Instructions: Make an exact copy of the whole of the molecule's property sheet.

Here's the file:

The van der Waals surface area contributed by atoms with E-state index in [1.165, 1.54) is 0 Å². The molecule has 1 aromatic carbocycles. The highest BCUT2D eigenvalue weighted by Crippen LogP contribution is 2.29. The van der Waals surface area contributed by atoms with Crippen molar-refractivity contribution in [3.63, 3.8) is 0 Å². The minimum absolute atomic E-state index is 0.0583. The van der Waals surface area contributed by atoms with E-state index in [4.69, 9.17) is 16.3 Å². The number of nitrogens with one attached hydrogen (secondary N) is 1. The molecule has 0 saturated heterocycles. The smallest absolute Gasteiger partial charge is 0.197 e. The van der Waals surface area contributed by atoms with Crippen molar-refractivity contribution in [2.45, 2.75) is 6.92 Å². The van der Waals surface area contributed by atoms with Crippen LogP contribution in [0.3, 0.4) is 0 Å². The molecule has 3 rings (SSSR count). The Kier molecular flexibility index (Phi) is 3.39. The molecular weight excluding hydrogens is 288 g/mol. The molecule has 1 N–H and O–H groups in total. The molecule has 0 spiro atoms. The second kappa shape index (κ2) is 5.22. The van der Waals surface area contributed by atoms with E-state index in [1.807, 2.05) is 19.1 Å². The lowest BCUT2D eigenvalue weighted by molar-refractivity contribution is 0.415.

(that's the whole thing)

The van der Waals surface area contributed by atoms with E-state index in [1.165, 1.54) is 0 Å². The molecule has 1 aromatic carbocycles. The highest BCUT2D eigenvalue weighted by Crippen LogP contribution is 2.29. The van der Waals surface area contributed by atoms with Crippen molar-refractivity contribution in [3.63, 3.8) is 0 Å². The minimum absolute atomic E-state index is 0.0583. The van der Waals surface area contributed by atoms with E-state index in [4.69, 9.17) is 16.3 Å². The number of nitrogens with one attached hydrogen (secondary N) is 1. The molecule has 0 saturated heterocycles. The smallest absolute Gasteiger partial charge is 0.197 e. The van der Waals surface area contributed by atoms with Crippen molar-refractivity contribution in [2.45, 2.75) is 6.92 Å². The van der Waals surface area contributed by atoms with Crippen LogP contribution in [0.3, 0.4) is 0 Å². The molecule has 3 rings (SSSR count). The Kier molecular flexibility index (Phi) is 3.39. The molecular weight excluding hydrogens is 288 g/mol. The molecule has 1 N–H and O–H groups in total. The molecule has 0 spiro atoms. The second kappa shape index (κ2) is 5.22. The van der Waals surface area contributed by atoms with E-state index in [1.807, 2.05) is 19.1 Å². The lowest BCUT2D eigenvalue weighted by molar-refractivity contribution is 0.415.